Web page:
Corbetts - Page 1&2:
In The Wild | 3:
In Captivity | 4:
Subspecies Description | 5:
Weight & Length Figures
| 6&7: Conservation
Corbetts Tiger - Status in Thailand:
Thailand is a particularly important area for this tiger as it is here cat numbers are strongest. A 1990 survey reported that about 250 tigers were left, though officials from the Thailand Royal Forest Department (RFD) suggested a figure of 600 animals.
Higher forest areas in Thailand contain only patchy distributions of the large prey required by tigers. As a result they have tended to move down onto lowland forested valleys where prey animals are in greater abundance.
Fifteen potential tiger populations have now been identified across Thailand, though some of these are part of populations extending into Myanmar, Malaysia and Cambodia.
Corbetts Tiger - Status in Myanmar:
Fifteen years ago Corbett tiger numbers were estimated at around 1,500. A recent large mammal survey has demonstrated the Corbetts tiger is far less abundant in Myanmar (Burma) than previously estimated and poaching is known to be extremely heavy. As of today tiger populations may have dropped to just a few hundred.
Corbetts Tiger - Status in Malaysia:
Prior to 1955, this subspecies was considered by Malaysian authorities to be a pest. The government set up a bounty scheme and paid for each carcass handed in.
It was not until 1976 that Malaysia recognised the need to conserve the tiger. Since this time tiger populations are estimated to have risen from approximately 300 individuals to an estimated 520, most of these being in 10 protected areas. A more optimistic assessment considers that there are now between 600-650 tigers. (This second number counts several restricted security sites).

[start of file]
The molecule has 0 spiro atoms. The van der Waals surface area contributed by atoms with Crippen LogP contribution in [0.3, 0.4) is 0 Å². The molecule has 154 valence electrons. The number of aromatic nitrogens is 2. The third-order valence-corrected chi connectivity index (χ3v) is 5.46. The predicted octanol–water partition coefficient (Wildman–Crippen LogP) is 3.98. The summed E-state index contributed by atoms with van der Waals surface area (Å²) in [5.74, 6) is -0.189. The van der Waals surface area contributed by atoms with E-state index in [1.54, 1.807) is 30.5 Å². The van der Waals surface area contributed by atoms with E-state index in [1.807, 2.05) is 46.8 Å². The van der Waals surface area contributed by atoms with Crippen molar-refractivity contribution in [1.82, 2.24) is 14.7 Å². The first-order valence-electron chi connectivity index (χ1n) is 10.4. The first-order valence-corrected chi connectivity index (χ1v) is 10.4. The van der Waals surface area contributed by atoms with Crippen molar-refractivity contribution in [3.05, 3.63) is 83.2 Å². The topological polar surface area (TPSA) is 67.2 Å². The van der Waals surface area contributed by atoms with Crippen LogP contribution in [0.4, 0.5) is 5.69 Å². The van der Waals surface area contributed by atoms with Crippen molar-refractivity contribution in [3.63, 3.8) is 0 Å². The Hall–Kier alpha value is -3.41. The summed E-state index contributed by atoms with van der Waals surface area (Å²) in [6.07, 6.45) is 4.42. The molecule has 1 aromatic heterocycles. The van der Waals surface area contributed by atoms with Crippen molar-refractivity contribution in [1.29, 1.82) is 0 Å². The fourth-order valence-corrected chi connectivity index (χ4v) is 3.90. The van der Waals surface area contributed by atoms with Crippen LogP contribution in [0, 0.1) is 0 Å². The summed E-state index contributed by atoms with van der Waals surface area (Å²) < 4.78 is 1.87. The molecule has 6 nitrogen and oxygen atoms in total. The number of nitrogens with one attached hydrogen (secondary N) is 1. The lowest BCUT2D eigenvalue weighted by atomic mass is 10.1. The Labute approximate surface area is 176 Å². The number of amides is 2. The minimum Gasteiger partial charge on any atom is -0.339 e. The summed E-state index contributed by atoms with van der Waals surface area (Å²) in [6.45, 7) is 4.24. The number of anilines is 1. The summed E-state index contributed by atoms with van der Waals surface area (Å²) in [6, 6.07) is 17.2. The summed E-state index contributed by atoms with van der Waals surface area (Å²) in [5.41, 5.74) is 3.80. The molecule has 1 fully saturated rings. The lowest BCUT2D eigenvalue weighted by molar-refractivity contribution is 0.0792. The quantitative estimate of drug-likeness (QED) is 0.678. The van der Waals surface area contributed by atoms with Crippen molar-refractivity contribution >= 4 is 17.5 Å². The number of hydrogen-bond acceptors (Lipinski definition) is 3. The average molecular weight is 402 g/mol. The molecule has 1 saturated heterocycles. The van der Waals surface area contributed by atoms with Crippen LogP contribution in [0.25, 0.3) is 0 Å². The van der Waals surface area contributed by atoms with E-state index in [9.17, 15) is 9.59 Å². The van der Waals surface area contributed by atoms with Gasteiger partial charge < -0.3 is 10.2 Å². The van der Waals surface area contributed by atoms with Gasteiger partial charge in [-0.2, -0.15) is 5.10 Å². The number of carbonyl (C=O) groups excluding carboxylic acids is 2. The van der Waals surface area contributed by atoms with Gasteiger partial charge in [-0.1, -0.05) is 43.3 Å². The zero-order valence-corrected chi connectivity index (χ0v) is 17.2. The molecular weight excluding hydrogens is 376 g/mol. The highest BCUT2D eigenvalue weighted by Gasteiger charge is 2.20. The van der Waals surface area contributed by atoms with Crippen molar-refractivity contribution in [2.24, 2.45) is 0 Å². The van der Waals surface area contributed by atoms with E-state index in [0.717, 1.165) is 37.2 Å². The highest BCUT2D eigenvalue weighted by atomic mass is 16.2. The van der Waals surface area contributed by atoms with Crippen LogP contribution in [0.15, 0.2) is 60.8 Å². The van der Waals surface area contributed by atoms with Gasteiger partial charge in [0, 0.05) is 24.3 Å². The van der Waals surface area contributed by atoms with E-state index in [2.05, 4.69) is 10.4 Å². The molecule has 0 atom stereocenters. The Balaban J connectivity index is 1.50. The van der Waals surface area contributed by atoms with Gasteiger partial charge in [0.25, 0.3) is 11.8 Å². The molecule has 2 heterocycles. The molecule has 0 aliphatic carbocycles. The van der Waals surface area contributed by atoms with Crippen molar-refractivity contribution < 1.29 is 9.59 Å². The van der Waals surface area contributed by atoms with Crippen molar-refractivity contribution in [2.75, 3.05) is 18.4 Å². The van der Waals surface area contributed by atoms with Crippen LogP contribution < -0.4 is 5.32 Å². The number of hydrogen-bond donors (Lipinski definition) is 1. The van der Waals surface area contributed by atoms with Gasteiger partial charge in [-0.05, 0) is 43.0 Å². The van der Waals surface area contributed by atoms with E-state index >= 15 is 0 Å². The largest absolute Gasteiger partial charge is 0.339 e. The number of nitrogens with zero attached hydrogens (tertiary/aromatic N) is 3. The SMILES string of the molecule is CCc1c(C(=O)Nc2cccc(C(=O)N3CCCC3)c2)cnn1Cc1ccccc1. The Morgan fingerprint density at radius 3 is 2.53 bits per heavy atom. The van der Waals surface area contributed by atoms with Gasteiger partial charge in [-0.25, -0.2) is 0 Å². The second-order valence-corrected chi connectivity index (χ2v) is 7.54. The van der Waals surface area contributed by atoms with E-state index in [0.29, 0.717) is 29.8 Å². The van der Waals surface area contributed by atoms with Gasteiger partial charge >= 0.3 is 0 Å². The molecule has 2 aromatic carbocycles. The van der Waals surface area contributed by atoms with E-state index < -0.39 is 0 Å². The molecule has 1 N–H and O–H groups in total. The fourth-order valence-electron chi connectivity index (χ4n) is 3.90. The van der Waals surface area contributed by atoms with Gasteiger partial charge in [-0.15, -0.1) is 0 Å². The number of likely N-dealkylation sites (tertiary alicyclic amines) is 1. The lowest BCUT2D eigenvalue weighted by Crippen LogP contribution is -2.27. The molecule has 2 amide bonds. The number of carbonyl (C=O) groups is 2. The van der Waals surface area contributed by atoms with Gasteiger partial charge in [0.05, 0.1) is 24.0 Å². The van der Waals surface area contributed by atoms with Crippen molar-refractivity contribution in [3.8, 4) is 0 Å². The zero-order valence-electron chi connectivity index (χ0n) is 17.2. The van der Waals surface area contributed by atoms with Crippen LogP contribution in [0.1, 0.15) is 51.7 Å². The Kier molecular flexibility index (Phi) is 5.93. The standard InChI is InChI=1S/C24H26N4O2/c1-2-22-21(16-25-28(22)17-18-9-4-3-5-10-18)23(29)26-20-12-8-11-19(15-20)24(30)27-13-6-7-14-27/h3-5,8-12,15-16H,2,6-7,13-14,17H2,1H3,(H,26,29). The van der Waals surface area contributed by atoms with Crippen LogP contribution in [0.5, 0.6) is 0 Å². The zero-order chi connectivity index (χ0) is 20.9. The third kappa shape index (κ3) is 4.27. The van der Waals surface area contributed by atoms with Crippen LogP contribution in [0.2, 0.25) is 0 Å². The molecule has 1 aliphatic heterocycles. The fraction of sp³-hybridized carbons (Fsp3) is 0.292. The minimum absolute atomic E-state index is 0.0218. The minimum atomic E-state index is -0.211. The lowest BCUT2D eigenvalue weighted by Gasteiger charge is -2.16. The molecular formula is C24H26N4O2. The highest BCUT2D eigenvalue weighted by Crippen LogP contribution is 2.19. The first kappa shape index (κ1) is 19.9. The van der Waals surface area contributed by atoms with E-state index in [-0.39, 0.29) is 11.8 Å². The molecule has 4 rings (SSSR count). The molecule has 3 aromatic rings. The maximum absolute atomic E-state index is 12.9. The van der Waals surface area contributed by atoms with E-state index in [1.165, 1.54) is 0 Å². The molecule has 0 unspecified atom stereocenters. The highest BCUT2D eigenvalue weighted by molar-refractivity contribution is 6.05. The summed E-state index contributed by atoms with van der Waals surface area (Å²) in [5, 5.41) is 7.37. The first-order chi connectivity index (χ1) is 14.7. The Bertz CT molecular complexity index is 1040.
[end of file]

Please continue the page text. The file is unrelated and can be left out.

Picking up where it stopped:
Conflict between humans and tigers is greatest in Malaysia, but illegal hunting and trading is under good control.
Across its territory the density of the Corbetts tiger ranges from as high as four to five adult tigers for every 100 square kilometres, to a solitary animal for the same land area. All are exposed to risks from human encroachment, fragmentation and inbreeding.
It is considered that this subspecies is disappearing faster than any other, with at least one Corbetts tiger being killed through poaching (shooting, trapping, or poisoning) each week.
With Thanks To Denise McQuillen